“The stupid neither forgive nor forget; the naive forgive and forget; the wise forgive but do not forget.” – Thomas Szasz
Forgiving someone can be one of the most challenging things for an individual to do. I speak from experience when I say that. Being a person who values such ideals as respect and sincerity, I find it difficult when trust is broken because a person has betrayed me. After years of knowing someone and building a friendship or business relationship, being wronged by that person can cause all sorts of unsavory emotions to gush out.
If you’re caught off guard by this “stab in the back”, the shock factor that hits you can briefly cripple your thought process for the moment, causing you to almost be rendered speechless. The raw anger which can emerge could create severe consequences if you don’t put yourself in check. The disappointment and heartache of feeling hurt might be the hardest feelings for many people. Finding out that whatever emotional tie which had developed between you and that person could be cut off, is one of the most difficult pressures on a person’s psyche. And lastly, the “moving-on” stage. That is the hardest for me, hands down. Trying to continue on after that unfortunate event can cause severe hardships for someone who might have heavily relied on the betrayer, and had become accustomed to enjoying their company and unique personality. Not holding a grudge against the individual whom you are trying your best to forgive, can be one of the most difficult struggles psychologically. For me, seeing that person again without visualizing bold lettered headlines announcing whatever wrong they committed against me, IS HARD!!!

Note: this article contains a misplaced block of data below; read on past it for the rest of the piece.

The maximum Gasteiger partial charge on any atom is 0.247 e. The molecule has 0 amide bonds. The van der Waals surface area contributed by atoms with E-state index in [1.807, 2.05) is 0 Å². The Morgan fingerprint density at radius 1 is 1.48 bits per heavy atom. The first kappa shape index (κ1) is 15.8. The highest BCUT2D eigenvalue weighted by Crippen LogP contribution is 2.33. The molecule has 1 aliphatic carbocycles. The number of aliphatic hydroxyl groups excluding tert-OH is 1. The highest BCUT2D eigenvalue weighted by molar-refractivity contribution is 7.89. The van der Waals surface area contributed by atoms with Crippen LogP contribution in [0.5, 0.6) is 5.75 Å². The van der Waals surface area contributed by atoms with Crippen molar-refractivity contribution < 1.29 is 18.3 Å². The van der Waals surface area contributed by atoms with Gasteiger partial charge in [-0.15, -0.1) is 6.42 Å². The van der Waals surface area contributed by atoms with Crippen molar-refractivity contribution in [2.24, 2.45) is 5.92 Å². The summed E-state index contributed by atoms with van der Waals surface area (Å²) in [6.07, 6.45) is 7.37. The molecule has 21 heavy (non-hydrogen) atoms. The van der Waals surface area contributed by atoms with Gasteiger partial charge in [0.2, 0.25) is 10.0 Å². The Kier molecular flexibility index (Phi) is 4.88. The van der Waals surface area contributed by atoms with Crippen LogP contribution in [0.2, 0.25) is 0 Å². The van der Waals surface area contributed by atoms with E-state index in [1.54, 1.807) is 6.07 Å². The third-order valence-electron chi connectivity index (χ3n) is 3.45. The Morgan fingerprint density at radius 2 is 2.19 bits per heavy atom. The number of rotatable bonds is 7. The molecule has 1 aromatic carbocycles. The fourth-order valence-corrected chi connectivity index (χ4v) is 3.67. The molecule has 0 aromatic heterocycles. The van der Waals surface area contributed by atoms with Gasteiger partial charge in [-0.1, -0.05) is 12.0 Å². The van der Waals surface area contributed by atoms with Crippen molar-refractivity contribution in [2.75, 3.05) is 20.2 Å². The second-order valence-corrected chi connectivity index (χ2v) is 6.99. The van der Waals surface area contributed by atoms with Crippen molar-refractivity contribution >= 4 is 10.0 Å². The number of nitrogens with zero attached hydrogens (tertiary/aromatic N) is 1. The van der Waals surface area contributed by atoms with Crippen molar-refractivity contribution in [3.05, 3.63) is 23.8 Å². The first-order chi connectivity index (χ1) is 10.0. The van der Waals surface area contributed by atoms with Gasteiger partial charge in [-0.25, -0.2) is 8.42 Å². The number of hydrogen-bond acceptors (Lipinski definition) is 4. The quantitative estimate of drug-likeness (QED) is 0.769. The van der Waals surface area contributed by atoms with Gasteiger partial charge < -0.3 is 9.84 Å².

Knowing that I will never fully view that person in the same light that I once had, (especially after the trust and respect I had for them has been broken), is tough. Okay. So how do you deal with all of this emotional pressure? How do you forgive and feel good afterward? It depends on the person. Some people are great at quickly sorting out those emotions of “post-wronged”. For others, it takes time to cool down from such an intense situation. I realize the importance of forgiveness because I am learning to recognize that not everyone lives by the Golden Rule of: “Do unto others as you would have them do unto you“. Humans are fallible. We make mistakes, we treat each other badly, and we do not choose love as our first reaction most of the time. By understanding this, learning to forgive is that much more important. Forgiveness is something which illustrates a type of love. In a sense, by pardoning someone, you are taking the higher ground. Despite the pain that they caused you, having it within yourself to forgive allows you to wipe the slate clean, so to speak. That does not mean that the blemish of the wrongful action is erased, however. Forgetting it all together and acting as if it never happened is not wise, especially if you are dealing with someone who is an opportunist who takes advantage of your kindness. It really depends on the psychological readiness of the victim. I still am working on it, but understanding that I am not perfect in any way shape or form, and having been forgiven before for wronging someone else, I have no excuse for refusing to forgive or for holding a grudge. It’s tough, it is hard, and it goes against how you feel in the moment, but the ability to forgive is emotional aloe vera: a healing balm for your soul.
“Mistakes are always forgivable, if one has the courage to admit them.” – Bruce Lee